The first two songs, Look Up and Poly morphing are giving a somewhat clear idea of what’s to come. There’s a vision of running through the jungle in a Tim Burton world or a feeling of running through Brooklyn, looking over the East River at Manhattan. Ch-Ching also has this almost-African vibe, a glimmer in the eyes of Caroline Polachek and a knowing glance to Patrick Wimberly. From their previous work, it seems like they’ve got the same objective, I’m just not sure I believe it too. That being said, who said artists always have to move forward instead of moving sideways?

Throughout the whole record, the percussion is solid and the vocals are unsurprisingly gorgeous. Polachek can belt out an unrestrained tune like nothing else. Unfinished Business is a great example with pretty lyrics and a killer melody. On the more experimental side, Ottawa to Osaka and No Such Thing as Illusions are both surreal. I’m not positive about these two, while normally I love when people step out of their comfort zone, I can’t say I feel this way about these songs.

Having said that, there are some stellar jams on this album, my favourite being Moth to the Flame which definitely would feel at home in a festival setting. Shut your eyes, play it on full volume and dream of driving through Venice Beach in a bright blue convertible. It’s super energetic and fits in well with this new found genre “Chill”. A close second favourite is Crying In Public that also feels very bouncy and whippy.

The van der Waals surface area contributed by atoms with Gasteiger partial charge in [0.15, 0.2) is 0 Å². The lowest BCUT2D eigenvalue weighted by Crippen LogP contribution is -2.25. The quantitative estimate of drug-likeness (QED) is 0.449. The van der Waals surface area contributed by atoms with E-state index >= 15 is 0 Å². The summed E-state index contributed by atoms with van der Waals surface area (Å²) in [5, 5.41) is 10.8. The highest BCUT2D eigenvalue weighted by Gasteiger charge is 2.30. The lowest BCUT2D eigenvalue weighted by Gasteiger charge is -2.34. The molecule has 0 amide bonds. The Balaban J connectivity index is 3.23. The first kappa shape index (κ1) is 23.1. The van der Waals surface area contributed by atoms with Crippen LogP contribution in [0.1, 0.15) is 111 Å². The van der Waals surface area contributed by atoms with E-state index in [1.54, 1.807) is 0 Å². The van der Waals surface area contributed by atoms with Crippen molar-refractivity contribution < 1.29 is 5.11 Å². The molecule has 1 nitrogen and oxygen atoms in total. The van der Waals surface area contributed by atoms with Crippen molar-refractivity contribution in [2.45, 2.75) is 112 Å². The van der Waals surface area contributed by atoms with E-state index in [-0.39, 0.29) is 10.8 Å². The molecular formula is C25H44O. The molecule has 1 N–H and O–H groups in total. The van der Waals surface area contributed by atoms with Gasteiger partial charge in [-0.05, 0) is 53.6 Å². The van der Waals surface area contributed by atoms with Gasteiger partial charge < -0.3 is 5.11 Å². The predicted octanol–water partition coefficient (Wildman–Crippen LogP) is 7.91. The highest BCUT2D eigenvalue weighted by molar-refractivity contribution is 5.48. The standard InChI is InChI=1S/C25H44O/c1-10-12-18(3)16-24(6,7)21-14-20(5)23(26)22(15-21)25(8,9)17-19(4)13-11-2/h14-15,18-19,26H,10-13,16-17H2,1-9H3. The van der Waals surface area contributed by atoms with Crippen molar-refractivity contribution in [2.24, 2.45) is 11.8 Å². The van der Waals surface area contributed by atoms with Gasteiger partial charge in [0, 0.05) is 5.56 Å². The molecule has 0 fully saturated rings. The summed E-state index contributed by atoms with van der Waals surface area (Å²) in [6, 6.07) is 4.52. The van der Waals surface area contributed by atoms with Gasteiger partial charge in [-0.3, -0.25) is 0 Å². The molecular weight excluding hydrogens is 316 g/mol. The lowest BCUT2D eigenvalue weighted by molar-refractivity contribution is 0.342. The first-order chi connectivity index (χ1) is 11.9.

After a substantial listen, I do like this record but I don’t think it’s a huge improvement. With some top-notch bangers, it does make the rest of this statement feel like a midway lull. Neither a step forward or a step back, just a step in a different direction and I don’t hate it.


Artist  Trickytricky

Album Title  Skilled Mechanics

Label  False Idols

Genre  Trip hop

Moments Of  Massive Attack

Stand Out  I’m not Going, Don’t Go, Unreal

Known as one of the pioneers of the trip hop music scene that came out of Bristol in the 90’s, particularly through his alliance with the Massive Attack (although parting after two albums) , Tricky releases his 12th collaborative album Skilled Mechanics an album that draws on his eclectic and fascinating musical past.

It must be granted that the British (Bristol) author/composer/singer has a lot to offer his fellow artists having spent more than twenty years of collaborative efforts with major artists such as Massive Attack, PJ Harvey , Red Hot Chili Pepper to name just a few. After 11 albums and 21 years in the world of music , Tricky offers his new project, Skilled Mechanics , barely two years after his well received last album, Adrian Thaws in 2014. Skilled Mechanics is a complete collaborative album where he teamed up with DJ Milo and Luke Harris and other listed artists to deliver an album of eclectic tracks that  goes through all the moods of his mentors.  Skilled Mechanics again shows that Tricky is a stand-alone and multifaceted artist, that delivers personal albums, mixing different styles that all draw for his benchmark Trip hop roots.

This album includes several gems such as I’m Not Going, a little pearl, sweet and intense but at the same time, leads us gently in his particular peculiar world.  Boy and just like How’s Your Life are reminiscent of the golden age of rap in the 80’s and 90’s. That would probably delight some nostalgia in us.

On all of Tricky’s releases no matter how obscure or accessible, he always offers a bridge between a sense of past and present in music that remains timeless in style and production. Two words come to mind when listening to Skilled Mechanics, Modernity and Renewal with one thing that binds it all together is that unmistakable, unsettling, gravelly voice.

There are some great stand out moments on this 13 track album where no track passes the 3 minute mark but in its entirety creates an accomplished and opportunistic return to form for Tricky and when the, less than 2 minute closing track Unreal unravels its dark spirit, it carries an urge to want to hear it again and delve deeper into it’s subtleties.